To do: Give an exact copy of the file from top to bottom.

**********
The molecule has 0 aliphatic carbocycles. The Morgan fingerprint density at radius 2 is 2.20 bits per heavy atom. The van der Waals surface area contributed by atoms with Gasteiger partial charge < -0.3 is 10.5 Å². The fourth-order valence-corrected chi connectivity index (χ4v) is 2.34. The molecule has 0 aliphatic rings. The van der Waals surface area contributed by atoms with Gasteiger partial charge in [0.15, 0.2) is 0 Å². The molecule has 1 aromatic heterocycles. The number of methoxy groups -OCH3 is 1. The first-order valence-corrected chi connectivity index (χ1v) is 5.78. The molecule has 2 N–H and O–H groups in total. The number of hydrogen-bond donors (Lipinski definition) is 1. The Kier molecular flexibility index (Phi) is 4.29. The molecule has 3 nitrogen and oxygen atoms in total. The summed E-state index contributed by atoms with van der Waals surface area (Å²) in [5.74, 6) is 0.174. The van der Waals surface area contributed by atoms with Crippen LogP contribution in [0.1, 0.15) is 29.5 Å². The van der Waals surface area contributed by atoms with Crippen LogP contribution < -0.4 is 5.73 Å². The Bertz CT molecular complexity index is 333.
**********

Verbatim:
The molecule has 0 aliphatic carbocycles. The Morgan fingerprint density at radius 2 is 2.20 bits per heavy atom. The van der Waals surface area contributed by atoms with Gasteiger partial charge < -0.3 is 10.5 Å². The fourth-order valence-corrected chi connectivity index (χ4v) is 2.34. The molecule has 0 aliphatic rings. The van der Waals surface area contributed by atoms with Gasteiger partial charge in [0.15, 0.2) is 0 Å². The molecule has 1 aromatic heterocycles. The number of methoxy groups -OCH3 is 1. The first-order valence-corrected chi connectivity index (χ1v) is 5.78. The molecule has 2 N–H and O–H groups in total. The number of hydrogen-bond donors (Lipinski definition) is 1. The Kier molecular flexibility index (Phi) is 4.29. The molecule has 3 nitrogen and oxygen atoms in total. The summed E-state index contributed by atoms with van der Waals surface area (Å²) in [5.74, 6) is 0.174. The van der Waals surface area contributed by atoms with Crippen LogP contribution in [0.1, 0.15) is 29.5 Å². The van der Waals surface area contributed by atoms with Crippen LogP contribution < -0.4 is 5.73 Å². The Bertz CT molecular complexity index is 333.